Preserving the Future of Natural-History Museums

Brian Taylor

October 30, 2009

Last month I met a man who holds my childhood dream job: an "exhibit preparator" at a university's natural-history museum. That may not sound so exciting, but I think his position should be one of the most coveted in all of academe because it brings together so many things that make for an enjoyable, varied, and creative professional life.

It's not a job that one is likely to see advertised. Hires are made by the planetary alignments of person, place, and timing. It helps a lot if you happen to have degrees in both art and biology, along with experience in manufacturing. All of that makes Daniel Erickson at the University of Michigan's Exhibit Museum of Natural History a rare species, indeed.

His laboratory, a cross between the studio of MythBusters and a cabinet of curiosities, is an unselfconscious work of art that rivals anything you'll find elsewhere in the museum. You step through the oak door of Room 4511, and your eyes wander from the replica head of a Neanderthal, nestled amid a row of gilded 19th-century periodicals, to a massive oak cabinet on which sits a curiously smiling fiberglass Dimetrodon, to a cluster of ferocious-looking industrial machines (a lathe, table saws, and a drill press). You begin to understand that the peculiar attraction of this kind of museum is not merely the latest scientific theories about the proper position of the tail of the Allosaurus (horizontal, of course); it is the intersection of art, history, and the cultures of science stretching back at least four centuries. It's all about the aura of things that are real.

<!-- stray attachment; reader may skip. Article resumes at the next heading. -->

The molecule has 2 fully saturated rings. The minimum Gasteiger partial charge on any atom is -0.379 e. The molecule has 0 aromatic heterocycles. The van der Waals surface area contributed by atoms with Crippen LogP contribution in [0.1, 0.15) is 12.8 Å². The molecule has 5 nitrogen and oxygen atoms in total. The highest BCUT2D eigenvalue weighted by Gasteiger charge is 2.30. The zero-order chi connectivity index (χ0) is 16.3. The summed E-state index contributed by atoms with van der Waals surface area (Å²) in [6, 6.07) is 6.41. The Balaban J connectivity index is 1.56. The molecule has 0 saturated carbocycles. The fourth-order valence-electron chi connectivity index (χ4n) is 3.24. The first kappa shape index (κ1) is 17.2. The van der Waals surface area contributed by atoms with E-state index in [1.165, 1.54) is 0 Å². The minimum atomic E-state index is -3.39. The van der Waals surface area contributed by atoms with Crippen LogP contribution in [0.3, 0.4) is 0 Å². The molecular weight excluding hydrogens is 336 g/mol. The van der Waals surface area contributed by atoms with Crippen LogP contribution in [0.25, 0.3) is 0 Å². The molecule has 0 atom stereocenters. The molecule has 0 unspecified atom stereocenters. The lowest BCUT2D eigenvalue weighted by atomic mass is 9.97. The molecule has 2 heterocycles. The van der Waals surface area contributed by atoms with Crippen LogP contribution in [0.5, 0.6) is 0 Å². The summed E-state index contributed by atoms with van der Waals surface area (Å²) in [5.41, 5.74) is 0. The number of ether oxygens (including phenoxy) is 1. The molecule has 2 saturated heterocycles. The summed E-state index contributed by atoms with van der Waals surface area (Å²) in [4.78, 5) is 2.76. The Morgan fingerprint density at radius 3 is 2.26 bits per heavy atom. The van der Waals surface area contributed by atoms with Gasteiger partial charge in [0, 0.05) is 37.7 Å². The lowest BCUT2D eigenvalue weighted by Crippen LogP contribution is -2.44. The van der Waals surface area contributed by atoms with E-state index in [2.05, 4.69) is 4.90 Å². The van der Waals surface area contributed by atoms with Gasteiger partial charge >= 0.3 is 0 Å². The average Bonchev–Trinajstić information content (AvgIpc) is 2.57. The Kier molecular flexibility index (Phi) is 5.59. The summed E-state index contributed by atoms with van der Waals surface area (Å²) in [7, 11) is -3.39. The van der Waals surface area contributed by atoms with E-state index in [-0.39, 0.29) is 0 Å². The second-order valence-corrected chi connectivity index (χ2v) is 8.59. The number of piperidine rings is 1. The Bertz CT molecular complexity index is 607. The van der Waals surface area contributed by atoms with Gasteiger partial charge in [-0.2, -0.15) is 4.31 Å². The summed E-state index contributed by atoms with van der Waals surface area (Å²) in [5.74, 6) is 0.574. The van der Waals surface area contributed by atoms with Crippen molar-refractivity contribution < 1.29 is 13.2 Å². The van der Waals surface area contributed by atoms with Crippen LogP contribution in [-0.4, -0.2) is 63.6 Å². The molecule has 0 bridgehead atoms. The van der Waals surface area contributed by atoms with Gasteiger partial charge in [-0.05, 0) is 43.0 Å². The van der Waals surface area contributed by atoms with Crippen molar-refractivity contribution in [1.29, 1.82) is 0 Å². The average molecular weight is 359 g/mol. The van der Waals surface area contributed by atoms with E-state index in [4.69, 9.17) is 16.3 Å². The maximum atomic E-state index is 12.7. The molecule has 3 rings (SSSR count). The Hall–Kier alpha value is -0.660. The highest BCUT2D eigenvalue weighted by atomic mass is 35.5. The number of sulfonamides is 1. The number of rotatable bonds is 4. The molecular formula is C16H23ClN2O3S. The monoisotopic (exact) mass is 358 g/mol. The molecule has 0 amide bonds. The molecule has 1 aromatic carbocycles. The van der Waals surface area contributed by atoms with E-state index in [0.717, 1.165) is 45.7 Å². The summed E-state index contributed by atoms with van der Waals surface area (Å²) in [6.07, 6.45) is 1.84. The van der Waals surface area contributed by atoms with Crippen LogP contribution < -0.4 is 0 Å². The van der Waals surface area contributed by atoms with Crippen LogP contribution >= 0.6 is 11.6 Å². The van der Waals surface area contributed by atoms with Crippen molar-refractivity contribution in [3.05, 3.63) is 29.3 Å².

The stimulating juxtapositions of Room 4511 result from the day-to-day activities of people who have worked at the museum for generations. What one sees are the accidental accumulations of time, rather than the clean, uniform, and often deadening spaces created by committees governed by the orthodoxies of a narrowly defined mission.

In many respects Room 4511 reflects the university's museum as a whole, with its layering of the periods of display from the 19th century to the present. The main hall on the second floor seems to have evolved slowly, adding one exhibit at a time or making modest changes to an old one. It appears to have never undergone the kind of wholesale renovations that have desecrated some historically important museums, like the Academy of Natural Sciences in Philadelphia. Without abandoning contemporary science, Michigan's museum does for mid-20th-century natural history what Philadelphia's Wagner Free Institute of Science does for the 19th century: It preserves a piece of the art and history of natural history.